Five Ways to Reduce Math Anxiety in Kids: What Parents Can Do

Primary school is where it begins. This is when kids normally get introduced to math learning and when math uneasiness takes root repeatedly. Some children find math challenging yet exciting, while some find it extremely strenuous. They might feel distressed about not getting the answers correctly, or not keeping up with their levels of what the trainer or teacher is explaining.  

When kids don’t improve math learning skills at an early age, they tend to grow stress levels while doing math questions. This anxiety develops as they proceed through school and, due to the progressive structure of math, they go down further and further at the back. This generally results in hating the subject. Lack of skills and confidence in maths subjects can lead to self-hesitancy and not only below-par performance in math, but in other subjects as well.

Children who are anxious about math are expected to avoid it, which embellish a further barrier to studying math. Instead of being anxious, students should look for IMO sample papers and practice hard to participate in International Maths Olympiad Challenge and gain confidence.

Parents can play a key role in guiding to lessen their kids’ stress levels about math and develop their confidence and belief. It begins with encouraging children to learn and practice math and providing support at home. Moreover, by making Math playful and exciting at home, parents can remove negative discussions about math assignments and assure their kids to adopt a positive approach towards solving it, helping them recover their excitement and interest to learn more and grow their skills.

Some effective ways parents can reduce their kid’s math anxiety

Make math interesting at home by arranging math games and quizzes and engaging your child in math-related works around the house.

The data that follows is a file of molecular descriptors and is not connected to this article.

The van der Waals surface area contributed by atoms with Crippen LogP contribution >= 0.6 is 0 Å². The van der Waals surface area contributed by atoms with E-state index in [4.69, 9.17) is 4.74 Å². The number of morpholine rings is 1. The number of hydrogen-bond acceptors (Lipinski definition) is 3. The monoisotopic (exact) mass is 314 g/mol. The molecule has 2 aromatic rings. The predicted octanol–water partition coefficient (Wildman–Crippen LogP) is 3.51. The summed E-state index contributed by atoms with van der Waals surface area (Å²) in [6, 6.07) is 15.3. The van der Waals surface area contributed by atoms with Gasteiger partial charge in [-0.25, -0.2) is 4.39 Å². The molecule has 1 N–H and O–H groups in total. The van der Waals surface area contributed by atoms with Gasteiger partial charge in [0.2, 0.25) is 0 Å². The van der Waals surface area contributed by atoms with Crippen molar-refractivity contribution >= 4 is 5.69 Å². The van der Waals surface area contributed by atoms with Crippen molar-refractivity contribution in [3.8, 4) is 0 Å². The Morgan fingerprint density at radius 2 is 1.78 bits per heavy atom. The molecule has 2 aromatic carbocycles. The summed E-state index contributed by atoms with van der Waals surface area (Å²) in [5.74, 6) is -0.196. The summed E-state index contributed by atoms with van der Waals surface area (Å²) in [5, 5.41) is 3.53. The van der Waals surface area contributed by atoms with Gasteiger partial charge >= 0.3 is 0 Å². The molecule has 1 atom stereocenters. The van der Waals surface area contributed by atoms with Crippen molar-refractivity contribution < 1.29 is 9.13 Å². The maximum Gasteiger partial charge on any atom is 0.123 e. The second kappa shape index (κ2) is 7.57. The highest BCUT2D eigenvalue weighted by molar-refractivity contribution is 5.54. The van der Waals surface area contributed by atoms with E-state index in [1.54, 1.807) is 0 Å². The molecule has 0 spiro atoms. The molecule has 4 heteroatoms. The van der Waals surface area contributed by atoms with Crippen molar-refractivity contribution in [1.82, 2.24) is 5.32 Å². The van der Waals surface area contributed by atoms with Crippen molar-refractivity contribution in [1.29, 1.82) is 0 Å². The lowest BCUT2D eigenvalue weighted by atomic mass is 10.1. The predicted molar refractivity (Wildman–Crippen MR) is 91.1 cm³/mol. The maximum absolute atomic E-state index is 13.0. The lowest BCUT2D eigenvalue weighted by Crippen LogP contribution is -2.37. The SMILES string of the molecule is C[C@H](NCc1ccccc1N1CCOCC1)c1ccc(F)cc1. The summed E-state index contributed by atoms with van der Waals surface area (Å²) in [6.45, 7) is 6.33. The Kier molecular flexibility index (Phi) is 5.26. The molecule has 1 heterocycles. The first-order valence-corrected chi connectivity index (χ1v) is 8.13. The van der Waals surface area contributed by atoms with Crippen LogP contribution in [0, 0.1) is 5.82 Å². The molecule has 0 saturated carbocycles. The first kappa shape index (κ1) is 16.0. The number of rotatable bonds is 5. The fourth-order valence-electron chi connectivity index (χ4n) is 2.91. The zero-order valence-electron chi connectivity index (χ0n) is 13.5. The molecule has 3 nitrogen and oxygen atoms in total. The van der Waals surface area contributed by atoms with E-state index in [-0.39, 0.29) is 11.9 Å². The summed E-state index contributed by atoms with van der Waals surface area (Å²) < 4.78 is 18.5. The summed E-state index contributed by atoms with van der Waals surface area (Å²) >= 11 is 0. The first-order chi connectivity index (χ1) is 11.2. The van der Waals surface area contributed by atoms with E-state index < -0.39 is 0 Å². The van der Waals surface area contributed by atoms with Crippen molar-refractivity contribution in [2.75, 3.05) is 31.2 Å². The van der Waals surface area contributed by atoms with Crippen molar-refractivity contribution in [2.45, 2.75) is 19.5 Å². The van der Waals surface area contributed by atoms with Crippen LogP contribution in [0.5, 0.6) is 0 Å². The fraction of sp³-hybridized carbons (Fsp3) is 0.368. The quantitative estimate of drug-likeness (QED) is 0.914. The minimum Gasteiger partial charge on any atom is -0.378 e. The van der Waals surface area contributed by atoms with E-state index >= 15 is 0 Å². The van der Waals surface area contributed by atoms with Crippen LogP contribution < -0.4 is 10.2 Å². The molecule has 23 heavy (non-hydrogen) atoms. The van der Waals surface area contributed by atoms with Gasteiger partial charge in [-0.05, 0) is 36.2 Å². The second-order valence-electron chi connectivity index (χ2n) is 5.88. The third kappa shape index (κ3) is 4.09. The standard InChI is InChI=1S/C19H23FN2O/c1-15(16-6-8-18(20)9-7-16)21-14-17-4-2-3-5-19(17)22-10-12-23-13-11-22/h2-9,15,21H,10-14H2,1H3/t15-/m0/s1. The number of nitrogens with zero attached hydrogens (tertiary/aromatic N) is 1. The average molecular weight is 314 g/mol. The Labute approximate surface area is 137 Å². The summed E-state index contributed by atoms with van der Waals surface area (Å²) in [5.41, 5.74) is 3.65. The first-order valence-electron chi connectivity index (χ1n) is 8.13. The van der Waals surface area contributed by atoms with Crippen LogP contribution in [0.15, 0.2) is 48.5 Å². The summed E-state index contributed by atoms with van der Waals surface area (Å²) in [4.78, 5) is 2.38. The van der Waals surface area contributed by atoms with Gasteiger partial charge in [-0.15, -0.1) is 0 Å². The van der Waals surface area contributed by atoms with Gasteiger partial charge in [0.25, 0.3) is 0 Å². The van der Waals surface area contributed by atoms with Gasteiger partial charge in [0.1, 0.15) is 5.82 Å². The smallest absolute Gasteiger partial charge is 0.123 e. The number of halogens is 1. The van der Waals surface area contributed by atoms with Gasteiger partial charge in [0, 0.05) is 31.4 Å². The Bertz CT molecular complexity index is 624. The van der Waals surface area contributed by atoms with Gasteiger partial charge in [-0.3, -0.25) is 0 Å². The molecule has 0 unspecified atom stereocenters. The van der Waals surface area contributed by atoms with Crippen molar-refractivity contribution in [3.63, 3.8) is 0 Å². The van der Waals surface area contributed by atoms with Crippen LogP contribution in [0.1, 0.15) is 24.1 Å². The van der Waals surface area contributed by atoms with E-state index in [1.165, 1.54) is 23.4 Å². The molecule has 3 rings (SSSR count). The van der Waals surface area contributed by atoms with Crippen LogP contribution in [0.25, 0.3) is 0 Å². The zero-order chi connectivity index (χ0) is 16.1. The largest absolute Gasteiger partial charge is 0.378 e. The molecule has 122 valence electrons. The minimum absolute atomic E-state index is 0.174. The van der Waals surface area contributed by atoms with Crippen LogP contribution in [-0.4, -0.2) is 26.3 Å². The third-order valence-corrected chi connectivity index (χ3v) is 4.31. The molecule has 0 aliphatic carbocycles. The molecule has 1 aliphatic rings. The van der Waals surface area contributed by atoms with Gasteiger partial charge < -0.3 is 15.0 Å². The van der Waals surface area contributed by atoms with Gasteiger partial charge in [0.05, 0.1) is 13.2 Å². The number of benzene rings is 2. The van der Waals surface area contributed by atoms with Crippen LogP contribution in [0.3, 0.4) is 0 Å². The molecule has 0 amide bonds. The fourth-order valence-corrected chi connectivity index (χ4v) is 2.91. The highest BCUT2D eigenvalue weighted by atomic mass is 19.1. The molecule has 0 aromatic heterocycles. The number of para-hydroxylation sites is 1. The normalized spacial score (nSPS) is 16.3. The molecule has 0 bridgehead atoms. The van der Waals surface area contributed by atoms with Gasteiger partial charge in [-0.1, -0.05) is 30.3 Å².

Be up to date on your connection and viewpoint toward math. Did you know that math anxiety can be infectious? The study has shown that parents can transfer their burden and stress about math to their kids, which can lead to bad performance and marks for your kid at school. Remember that you’re not manifesting negative feelings in front of your kid. Try to develop a positive, cool attitude in front of your child. 

Reach out to your kid’s school and meet teachers to discuss how you can help your child’s math learning skills at home. There are many assets out there, including IMO sample papers by International Maths Olympiad Challenge for kids to help them practice the maths concept they’re learning at school. Ask the teacher to suggest an excellent productive resource where your kid is at in their learning. A resource that is too tough to understand can create anxiety and more hesitation!

Enhance your math skills before giving attention to your child. Use resources and IMO sample papers and practice doing math questions. Communicate with your child in a comforting, positive way about math and have daily discussions about their recent math challenges and small successes that can take them to greater heights. Help them realize that mistakes are not the end; learning opportunities are limitless.

IMOC (International Maths Olympiad Challenge) offers a curriculum-specific student assessment & practice resource that is created by International Maths Olympiad experts on how your children learn best and efficiently. Don’t get distracted by any usual black-and-white practice books. For more information about the maths practice, visit our website.